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Town branding: Who gives a Boerthals?
Branding: It pervades every aspect of our lives. These days, even councils have got in on the act, revamping their image with modern logos.
A new Private Member's Bill has has been proposed in the Commons to put a stop to this by preserving our historic crests and restoring civic pride in our towns.
Andrew Rosindell, Tory MP for Romford, who is behind the Bill, wants signs to bear the traditional name and crest of the area and "not the logo of the local authority unless it is very small and placed at the bottom".
He warned MPs the country's sense of identity was being undermined by modern authorities which may have "artificial names with no historic meaning".
If it goes ahead, signposts will display the traditional crests of each borough as you enter it.
Basildon Council chairman Sandra Hillier agreed it was important to remember roots and identity. She said: "Logos are important, especially the ceremonial one for Basildon. In this day and age I think we are losing history far too quickly.
"Our crest shows the four parts of Basildon - Wickford, Billericay, Pitsea, and Laindon - and I think it sums up the town very well.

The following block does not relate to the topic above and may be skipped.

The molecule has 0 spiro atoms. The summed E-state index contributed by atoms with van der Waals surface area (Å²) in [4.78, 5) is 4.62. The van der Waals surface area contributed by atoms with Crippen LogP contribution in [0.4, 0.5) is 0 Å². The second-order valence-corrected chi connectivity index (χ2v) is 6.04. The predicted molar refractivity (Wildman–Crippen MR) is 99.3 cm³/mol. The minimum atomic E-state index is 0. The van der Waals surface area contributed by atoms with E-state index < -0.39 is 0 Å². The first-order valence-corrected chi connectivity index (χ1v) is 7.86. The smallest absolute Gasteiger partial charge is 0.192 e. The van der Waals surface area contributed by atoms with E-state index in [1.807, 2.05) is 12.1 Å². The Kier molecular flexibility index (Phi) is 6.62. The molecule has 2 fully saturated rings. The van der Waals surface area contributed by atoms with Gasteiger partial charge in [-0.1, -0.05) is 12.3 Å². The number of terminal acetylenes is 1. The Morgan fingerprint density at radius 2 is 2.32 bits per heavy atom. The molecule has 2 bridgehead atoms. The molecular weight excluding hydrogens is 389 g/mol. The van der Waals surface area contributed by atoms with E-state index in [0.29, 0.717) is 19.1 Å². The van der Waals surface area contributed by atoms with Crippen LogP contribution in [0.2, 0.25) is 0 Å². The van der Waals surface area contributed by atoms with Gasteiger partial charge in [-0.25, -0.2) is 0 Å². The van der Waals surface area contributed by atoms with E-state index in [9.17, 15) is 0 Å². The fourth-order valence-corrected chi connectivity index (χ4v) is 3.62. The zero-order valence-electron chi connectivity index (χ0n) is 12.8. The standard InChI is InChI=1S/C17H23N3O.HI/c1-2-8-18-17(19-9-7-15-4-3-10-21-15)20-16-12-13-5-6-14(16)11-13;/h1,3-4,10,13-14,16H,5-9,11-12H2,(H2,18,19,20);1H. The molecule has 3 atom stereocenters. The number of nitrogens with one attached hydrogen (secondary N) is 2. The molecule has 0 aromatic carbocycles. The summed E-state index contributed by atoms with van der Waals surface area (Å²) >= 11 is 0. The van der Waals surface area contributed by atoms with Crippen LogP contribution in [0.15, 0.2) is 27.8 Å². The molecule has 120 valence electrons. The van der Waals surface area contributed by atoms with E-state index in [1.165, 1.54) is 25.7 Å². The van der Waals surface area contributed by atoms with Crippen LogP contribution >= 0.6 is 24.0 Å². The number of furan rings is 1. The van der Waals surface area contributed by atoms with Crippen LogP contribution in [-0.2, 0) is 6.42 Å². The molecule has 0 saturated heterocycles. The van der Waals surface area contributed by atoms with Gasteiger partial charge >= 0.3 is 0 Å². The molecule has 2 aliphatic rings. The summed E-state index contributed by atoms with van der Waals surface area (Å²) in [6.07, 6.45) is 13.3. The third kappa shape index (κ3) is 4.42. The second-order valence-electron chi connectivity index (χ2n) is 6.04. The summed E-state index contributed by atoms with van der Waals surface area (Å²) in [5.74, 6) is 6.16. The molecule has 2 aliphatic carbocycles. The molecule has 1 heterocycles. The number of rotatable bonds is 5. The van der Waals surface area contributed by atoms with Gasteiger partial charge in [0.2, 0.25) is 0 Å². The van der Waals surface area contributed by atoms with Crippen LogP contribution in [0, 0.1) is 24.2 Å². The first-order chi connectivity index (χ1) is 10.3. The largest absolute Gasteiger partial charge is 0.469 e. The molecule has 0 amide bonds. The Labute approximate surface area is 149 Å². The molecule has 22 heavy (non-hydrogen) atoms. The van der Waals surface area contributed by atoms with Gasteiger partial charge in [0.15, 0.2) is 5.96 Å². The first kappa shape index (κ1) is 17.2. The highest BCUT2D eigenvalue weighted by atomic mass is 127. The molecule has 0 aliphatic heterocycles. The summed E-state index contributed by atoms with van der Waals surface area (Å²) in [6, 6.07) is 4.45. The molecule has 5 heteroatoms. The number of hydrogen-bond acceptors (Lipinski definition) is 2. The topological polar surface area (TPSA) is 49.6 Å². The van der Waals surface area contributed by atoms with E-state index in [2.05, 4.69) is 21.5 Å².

"When I go out wearing it, a lot of people comment on it and ask what it's about, and the children think it's great.
"We also have the mother and child statue, which is in the middle of Town Square. It sums up Basildon beautifully."
Yet proposals keep coming forward to change the names of areas. Eighteen months ago, consultants hired by Basildon Council dreamed up a plan to rebrand the district Boerthals Hills - based on the Anglo Saxon origins of Basildon.
Councillors later relegated the plan to the dustbin.
One of the issues raised by the Historic Counties, Towns and Villages Bill is that town crests are being lost in favour of new logos.
Castle Point Tory councillor Cliff Brunt was annoyed by the new emblem chosen for Castle Point a year ago, which cost £2,000 - and at the expense of the crest.
He said: "My main gripe is the fact each of the areas named - Benfleet, Thundersley, Canvey and Hadleigh - does not start with a capital.
"I had a call from one of the primary school teachers on Canvey who said bad grammar like that doesn't help children when you are teaching them."